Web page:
[3] There's another Z NATION-style gag at one point, where one of the fearsome zombies Negan has fastened to a fence has rotted so much that it simply falls apart as if on cue. In a bit of idiocy, Eugene suggests covering the creatures in molten metal to preserve their bodily integrity and protect the brain but if applied to the head of a zombie as Eugene suggests, molten metal should, of course, fry the creatures brain instantly.

Twitter: @jriddlecult

Monday, February 20, 2017

THE WALKING DEAD Goes To Bartertown

Tonight, on THE WALKING DEAD, Rick and co. appeared to have dropped into the pocket universe wherein the Max Max flicks are set; where characters with weird names and inexpressive faces dressed in black and grey Max Max-like gear stand around and speak through a monotone in clipped, half-sentences as if they've grown up in the aftermath of the nuclear apocalypse and regular conversation is strange to them. Their home is a maze of piled-up car-wrecks and trash that stretches to the horizon--with the whole world at their disposal for residences, they're mindful enough of the series' desire for visuals to live there--and they interact with our heroes while in the distance, a rusty car-door blown by the eternal winds of the wastelands atmospherically squonks away. I never noticed a crow cawing at any point--perhaps an oversight. At one point, Rick is even made to prove himself by fighting against a Medievaled-up zombie in the Garbage Pail equivalent of Thunderdome.[1]

It is, of course, completely ridiculous that such a thing should exist in TWD, a world less than two years removed from the end of civilization, and it couldn't more boldly clash with the established tone of the series if it had been a colony of clowns on unicycles but the writers are at least trying to branch out a bit. Or at least watching Z NATION. Perhaps feeling somewhat emboldened by having introduced a similarly odd place in the Kingdom. That the series had only recently introduced the Kingdom may have discouraged some writers from throwing this at viewers so soon but hey, this is TWD! Bring on the clowns![2]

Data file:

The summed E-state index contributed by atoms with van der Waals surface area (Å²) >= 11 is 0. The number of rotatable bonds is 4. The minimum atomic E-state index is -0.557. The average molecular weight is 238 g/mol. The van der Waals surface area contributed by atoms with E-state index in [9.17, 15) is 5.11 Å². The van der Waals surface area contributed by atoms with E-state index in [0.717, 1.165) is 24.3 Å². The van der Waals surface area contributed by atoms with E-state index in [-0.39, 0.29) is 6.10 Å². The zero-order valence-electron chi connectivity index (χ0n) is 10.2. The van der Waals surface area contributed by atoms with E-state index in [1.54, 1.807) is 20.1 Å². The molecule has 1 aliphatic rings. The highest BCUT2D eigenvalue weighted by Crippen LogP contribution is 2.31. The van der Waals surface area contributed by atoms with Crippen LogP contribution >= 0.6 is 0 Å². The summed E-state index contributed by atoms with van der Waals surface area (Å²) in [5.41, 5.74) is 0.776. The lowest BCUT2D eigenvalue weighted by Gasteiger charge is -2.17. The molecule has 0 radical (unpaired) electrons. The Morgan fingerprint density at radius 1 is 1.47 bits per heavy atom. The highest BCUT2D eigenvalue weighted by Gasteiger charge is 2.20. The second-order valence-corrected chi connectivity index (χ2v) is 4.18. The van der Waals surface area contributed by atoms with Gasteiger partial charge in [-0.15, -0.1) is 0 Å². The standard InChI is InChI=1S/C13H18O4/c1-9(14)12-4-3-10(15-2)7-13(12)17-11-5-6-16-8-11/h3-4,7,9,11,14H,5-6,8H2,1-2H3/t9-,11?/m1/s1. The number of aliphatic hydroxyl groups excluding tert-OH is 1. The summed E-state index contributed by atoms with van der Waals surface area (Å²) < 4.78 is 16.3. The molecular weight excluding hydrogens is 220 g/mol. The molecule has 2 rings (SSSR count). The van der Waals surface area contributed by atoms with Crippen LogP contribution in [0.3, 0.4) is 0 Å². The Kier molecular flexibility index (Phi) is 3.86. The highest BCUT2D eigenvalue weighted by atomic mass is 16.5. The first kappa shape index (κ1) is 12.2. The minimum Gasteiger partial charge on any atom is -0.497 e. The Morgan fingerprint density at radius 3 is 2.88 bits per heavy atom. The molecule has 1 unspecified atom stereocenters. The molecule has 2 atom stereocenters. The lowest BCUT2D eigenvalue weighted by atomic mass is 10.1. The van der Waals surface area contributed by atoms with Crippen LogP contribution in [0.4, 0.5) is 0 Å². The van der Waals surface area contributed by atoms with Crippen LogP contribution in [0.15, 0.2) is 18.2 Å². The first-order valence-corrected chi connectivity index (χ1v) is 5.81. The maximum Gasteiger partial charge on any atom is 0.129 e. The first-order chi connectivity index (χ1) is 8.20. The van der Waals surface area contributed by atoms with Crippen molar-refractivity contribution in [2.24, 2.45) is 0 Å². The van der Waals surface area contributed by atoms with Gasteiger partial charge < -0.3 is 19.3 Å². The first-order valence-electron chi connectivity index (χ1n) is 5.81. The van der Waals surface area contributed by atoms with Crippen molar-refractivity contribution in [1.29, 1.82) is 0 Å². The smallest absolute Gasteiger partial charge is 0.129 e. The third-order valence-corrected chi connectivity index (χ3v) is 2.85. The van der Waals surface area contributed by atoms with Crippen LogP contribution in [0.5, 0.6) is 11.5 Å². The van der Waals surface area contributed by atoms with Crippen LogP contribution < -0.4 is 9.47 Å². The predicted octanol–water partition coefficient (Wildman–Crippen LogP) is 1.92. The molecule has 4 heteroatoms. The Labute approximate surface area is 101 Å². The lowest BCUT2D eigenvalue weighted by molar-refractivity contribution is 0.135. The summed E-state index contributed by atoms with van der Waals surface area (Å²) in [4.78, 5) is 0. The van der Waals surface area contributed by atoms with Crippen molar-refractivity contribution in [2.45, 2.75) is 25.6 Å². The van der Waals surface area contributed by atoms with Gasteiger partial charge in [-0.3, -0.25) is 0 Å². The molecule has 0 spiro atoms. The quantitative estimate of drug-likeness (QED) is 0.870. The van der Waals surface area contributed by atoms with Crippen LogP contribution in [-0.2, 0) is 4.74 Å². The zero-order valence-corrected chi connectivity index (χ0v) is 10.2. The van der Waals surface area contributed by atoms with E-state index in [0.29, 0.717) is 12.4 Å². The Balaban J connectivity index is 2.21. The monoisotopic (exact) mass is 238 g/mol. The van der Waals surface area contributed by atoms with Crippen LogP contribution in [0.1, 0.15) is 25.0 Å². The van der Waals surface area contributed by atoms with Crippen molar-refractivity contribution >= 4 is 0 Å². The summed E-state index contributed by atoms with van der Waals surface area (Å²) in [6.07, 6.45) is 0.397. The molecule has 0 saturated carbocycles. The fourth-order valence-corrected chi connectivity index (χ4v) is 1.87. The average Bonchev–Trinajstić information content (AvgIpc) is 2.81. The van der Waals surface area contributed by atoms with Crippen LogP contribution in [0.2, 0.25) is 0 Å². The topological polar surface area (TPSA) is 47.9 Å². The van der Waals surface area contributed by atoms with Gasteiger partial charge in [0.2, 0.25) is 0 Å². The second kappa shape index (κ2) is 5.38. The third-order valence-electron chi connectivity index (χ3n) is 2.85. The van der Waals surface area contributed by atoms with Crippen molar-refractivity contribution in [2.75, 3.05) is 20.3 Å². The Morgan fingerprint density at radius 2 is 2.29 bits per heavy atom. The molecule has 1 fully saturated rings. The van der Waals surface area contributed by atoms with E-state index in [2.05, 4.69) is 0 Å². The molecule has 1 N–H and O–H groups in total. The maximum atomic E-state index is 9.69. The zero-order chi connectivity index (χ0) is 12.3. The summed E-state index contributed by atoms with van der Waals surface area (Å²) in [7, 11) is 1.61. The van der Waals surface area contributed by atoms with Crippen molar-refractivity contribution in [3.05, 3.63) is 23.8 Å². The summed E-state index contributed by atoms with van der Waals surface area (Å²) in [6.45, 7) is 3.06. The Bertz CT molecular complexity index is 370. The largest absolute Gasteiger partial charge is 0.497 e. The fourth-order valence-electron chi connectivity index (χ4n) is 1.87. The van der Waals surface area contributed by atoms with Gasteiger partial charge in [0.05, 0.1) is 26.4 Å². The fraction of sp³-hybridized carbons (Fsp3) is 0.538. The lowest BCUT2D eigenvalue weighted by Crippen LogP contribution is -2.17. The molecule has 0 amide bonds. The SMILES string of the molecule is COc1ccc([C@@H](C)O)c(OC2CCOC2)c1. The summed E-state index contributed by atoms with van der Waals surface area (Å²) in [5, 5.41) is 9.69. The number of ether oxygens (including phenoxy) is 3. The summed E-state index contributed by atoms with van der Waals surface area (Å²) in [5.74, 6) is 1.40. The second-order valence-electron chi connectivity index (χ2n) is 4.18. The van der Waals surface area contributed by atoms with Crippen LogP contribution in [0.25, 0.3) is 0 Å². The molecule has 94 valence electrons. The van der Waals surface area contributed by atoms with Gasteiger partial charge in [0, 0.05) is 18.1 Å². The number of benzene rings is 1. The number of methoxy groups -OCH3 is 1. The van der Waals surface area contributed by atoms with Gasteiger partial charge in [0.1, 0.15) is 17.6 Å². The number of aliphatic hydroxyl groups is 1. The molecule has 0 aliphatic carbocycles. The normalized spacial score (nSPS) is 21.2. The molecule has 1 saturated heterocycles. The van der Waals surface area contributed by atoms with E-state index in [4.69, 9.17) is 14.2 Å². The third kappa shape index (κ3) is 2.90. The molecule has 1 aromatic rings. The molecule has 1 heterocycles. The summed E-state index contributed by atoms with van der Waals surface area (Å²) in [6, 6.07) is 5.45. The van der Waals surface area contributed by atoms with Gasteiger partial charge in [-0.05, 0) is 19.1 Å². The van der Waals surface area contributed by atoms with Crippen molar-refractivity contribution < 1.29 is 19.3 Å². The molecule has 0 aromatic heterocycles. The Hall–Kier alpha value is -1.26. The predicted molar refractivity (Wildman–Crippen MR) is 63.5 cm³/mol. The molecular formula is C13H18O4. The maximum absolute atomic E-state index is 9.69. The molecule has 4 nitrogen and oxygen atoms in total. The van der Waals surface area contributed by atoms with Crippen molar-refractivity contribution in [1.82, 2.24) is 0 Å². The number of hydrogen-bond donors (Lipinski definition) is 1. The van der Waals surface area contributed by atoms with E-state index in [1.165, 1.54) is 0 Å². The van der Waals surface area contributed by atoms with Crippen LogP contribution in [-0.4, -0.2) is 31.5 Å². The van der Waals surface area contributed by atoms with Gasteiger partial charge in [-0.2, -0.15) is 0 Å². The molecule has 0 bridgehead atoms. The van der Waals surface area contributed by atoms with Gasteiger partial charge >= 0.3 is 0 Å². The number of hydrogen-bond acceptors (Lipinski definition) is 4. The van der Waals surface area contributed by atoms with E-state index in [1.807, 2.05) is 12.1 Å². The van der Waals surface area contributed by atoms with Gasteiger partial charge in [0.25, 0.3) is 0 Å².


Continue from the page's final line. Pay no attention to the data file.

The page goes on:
Rick is looking for warm bodies to throw against the Saviors and he's pleased to encounter these Maxian garbage-dwellers--his "New Best Friends" (the title of the ep). They know nothing of the Saviors--this seemingly-endless stretch of potential salvage populated by a virtual army right in the midst of Negan's territory has somehow escaped the villain's notice.[3] Fortunately, Rick is on hand to play Capt. Walker and explain the Pocky-Clips to the children. They're not interested in his war until he defeats their armored zombie. After, they're impressed enough to strike a bargain; if Rick, who doesn't even have sufficient guns for his own people, can bring them guns, they'll fight with him. Their leader Jadis--no, really, that's her name[4]--tells Rick they've been watching that boat full of supplies Rick raided for a long time but never tried to get at it through the zombie-trap surrounding it. We take; we don't bother." A warning about their potential abilities as combatants? Rick doesn't seem worried. Rick is just great. If you don't believe it, Gabriel offers him another monologue on the subject.

In tonight's b-plot, Richard, King Ezekiel's "knight," still wants a fight with the Saviors and gets it in his head to provoke one. At the meeting to hand over the Kingdom's regular tribute, he again gets into a scuffle with the same Savior thug he did in an earlier ep and it's pretty much a direct repeat of the earlier scene. The Savior boss says there will have to be a reckoning for this but then he and his men pack up and leave. Any reckoning, it seems, will have to come second to the need to stretch out the limited plot some more.

Richard inducts Daryl into his ridiculously roundabout plan to provoke a fight. He wants to wipe out a Savior patrol then leave a "trail" from the dead to a crazy woman who lives alone but who has been befriended by Ezekiel. If she's killed, Richard thinks that might convince Ezekiel to go to war.

Uh huh.

When Daryl learns the woman is Carol,[5] he is, of course, less than receptive and proceeds to whip the tar out of Richard in front of a trailer that, oddly enough, is a rusted-over replica of the Snowman's rig from SMOKEY & THE BANDIT!

Yeah, I didn't get that one either. And no one even checks to see if any cases of Coors were still in it.